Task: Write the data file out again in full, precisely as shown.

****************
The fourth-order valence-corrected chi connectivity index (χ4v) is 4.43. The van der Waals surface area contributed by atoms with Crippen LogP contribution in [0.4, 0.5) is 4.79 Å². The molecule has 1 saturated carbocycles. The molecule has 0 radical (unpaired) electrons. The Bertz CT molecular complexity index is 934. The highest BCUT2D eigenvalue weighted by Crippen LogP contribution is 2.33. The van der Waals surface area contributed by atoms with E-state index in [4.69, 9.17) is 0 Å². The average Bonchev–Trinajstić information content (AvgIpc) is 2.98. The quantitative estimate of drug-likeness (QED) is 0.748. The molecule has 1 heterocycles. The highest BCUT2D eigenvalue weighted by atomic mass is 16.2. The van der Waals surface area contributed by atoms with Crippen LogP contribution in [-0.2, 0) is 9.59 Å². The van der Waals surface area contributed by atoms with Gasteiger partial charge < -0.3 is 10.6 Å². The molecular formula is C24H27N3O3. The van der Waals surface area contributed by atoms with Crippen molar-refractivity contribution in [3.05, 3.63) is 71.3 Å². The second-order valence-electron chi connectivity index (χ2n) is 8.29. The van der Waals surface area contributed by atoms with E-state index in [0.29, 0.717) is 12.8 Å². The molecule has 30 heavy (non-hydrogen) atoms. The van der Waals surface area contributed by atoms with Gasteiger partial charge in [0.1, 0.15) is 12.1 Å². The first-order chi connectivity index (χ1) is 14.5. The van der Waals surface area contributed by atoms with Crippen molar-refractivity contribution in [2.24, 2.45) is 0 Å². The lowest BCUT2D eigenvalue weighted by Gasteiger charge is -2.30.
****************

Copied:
The fourth-order valence-corrected chi connectivity index (χ4v) is 4.43. The van der Waals surface area contributed by atoms with Crippen LogP contribution in [0.4, 0.5) is 4.79 Å². The molecule has 1 saturated carbocycles. The molecule has 0 radical (unpaired) electrons. The Bertz CT molecular complexity index is 934. The highest BCUT2D eigenvalue weighted by Crippen LogP contribution is 2.33. The van der Waals surface area contributed by atoms with E-state index in [4.69, 9.17) is 0 Å². The average Bonchev–Trinajstić information content (AvgIpc) is 2.98. The quantitative estimate of drug-likeness (QED) is 0.748. The molecule has 1 heterocycles. The highest BCUT2D eigenvalue weighted by atomic mass is 16.2. The van der Waals surface area contributed by atoms with Crippen LogP contribution in [-0.2, 0) is 9.59 Å². The van der Waals surface area contributed by atoms with Gasteiger partial charge < -0.3 is 10.6 Å². The molecular formula is C24H27N3O3. The van der Waals surface area contributed by atoms with Crippen molar-refractivity contribution in [3.05, 3.63) is 71.3 Å². The second-order valence-electron chi connectivity index (χ2n) is 8.29. The van der Waals surface area contributed by atoms with E-state index in [0.29, 0.717) is 12.8 Å². The molecule has 30 heavy (non-hydrogen) atoms. The van der Waals surface area contributed by atoms with Gasteiger partial charge in [0.1, 0.15) is 12.1 Å². The first-order chi connectivity index (χ1) is 14.5. The van der Waals surface area contributed by atoms with Crippen molar-refractivity contribution in [2.24, 2.45) is 0 Å². The lowest BCUT2D eigenvalue weighted by Gasteiger charge is -2.30.